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Maxwell / Department of Political Science
  • Department of Political Science

    The Department of Political Science is devoted to the study of politics and government, domestically and abroad. This includes the study of political institutions that exercise government authority, including legislatures, courts, and administrative agencies; political organizations through which individuals and groups seek to reshape the political landscape, including parties, interest groups, and social movements; public policies that reflect governmental efforts to regulate the actions of individuals and corporations, including civil rights, immigration, and environmental policy; and the interactions between and among nation-states and transnational organizations that shape patterns of trade and development, conflict and cooperation, war and peace.

    At the undergraduate level, political science majors will be exposed to political inquiry across a broad array of substantive topics, while also concentrating in one of the following areas: American Politics & History, Law & Politics, Political Economy, Political Participation & Mobilization, Global Governance & Foreign Policy, Political Violence & Conflict, Public Policy, Parties & Elections, Comparative Politics, Citizenship & Democracy, or Political Thought & Philosophy.

    At the graduate level, doctoral students receive broad training in quantitative and qualitative methods of social science research, while also concentrating in two of the following substantive fields: American Politics, Comparative Politics, International Relations, Political Theory, Public Administration & Policy, Law & Courts, or Security Studies.

  • Commitment to Inclusion

    The Maxwell School stands in support of all who are demanding change in the face of racism, violence, and hate speech. We are committed to making our school, our university, and our communities more inclusive and just for all.

    There is absolutely no place for behavior or language that degrades any individual or group’s race, ethnicity, sexuality, gender, disability, or religious beliefs.

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  • Political Science News

    McDowell study on capital controls published in the RIO

    "Closing time: Reputational constraints on capital account policy in emerging markets," co-authored by Associate Professor of Political Science Daniel McDowell, was published in the Review of International Organizations. The authors show that capital flow volatility is associated with outflow controls, but only when market peers are already closed, suggesting reputational concerns can limit policy autonomy. The study was featured in the Science X article, "When restricting capital movement, don't go it alone."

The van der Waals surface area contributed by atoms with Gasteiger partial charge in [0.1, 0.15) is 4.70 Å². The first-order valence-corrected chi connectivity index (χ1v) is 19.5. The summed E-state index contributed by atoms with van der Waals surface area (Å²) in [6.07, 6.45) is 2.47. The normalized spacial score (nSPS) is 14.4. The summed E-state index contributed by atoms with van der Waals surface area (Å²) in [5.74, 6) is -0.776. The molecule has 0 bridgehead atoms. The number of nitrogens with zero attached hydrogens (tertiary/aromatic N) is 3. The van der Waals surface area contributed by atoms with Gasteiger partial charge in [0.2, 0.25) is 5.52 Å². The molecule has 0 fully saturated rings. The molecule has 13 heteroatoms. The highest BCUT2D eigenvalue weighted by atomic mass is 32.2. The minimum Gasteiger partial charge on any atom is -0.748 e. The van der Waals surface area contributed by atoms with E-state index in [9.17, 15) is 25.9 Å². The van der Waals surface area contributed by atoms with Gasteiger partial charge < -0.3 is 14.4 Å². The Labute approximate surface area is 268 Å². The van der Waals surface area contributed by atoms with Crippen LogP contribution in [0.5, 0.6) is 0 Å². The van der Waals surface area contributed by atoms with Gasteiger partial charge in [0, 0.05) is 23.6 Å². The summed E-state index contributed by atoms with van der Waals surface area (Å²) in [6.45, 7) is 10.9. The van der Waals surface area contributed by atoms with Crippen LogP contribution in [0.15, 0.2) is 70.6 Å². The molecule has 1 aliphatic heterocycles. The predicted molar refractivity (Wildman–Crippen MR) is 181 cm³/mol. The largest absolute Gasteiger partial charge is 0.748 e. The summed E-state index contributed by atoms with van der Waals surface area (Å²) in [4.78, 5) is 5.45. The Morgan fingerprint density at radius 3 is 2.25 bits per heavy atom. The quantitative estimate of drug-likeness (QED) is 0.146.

Rasmussen's book Fears of a Setting Sun featured in NY Times article

    Professor Dennis Rasmussen's book, "Fears of a Setting Sun: The Disillusionment of America's Founders," was featured in the New York Times article, "George Washington Feared for America and Other Truths About the Founders We’ve Frozen in Time." In his book, Rasmussen discusses the later-in-life correspondence of Thomas Jefferson, George Washington, Alexander Hamilton and John Adams, all of who feared for the fate of the American republic following their service in the government they created. The article's author cites the importance of having that perspective, especially now when millions of Americans are fearful for the future of democracy.

     

    Reeher discusses NY congressional redistricting in Daily Star

    In New York, drawing new congressional lines is likely to spark turf battles across political circles, as the state will lose one of its 27 congressional districts. Redistricting in New York, says Professor Grant Reeher, has produced "a paradox of good government goals running up against political realities." If the goal is to flip a seat from control by one party to another, he says, a possible target could be U.S. Rep. Claudia Tenney, R-New Hartford. Because Tenney recaptured her old seat in the last election by a razor-thin margin, "you could make a difference pretty easily there" by modifying the district lines, Reeher says. Read more in the Daily Star article, "New Yorkers get chance to weigh in before new political maps take shape."

     

Department of Political Science
100 Eggers Hall
Syracuse, NY 13244-1020
Phone: +1.315.443.2416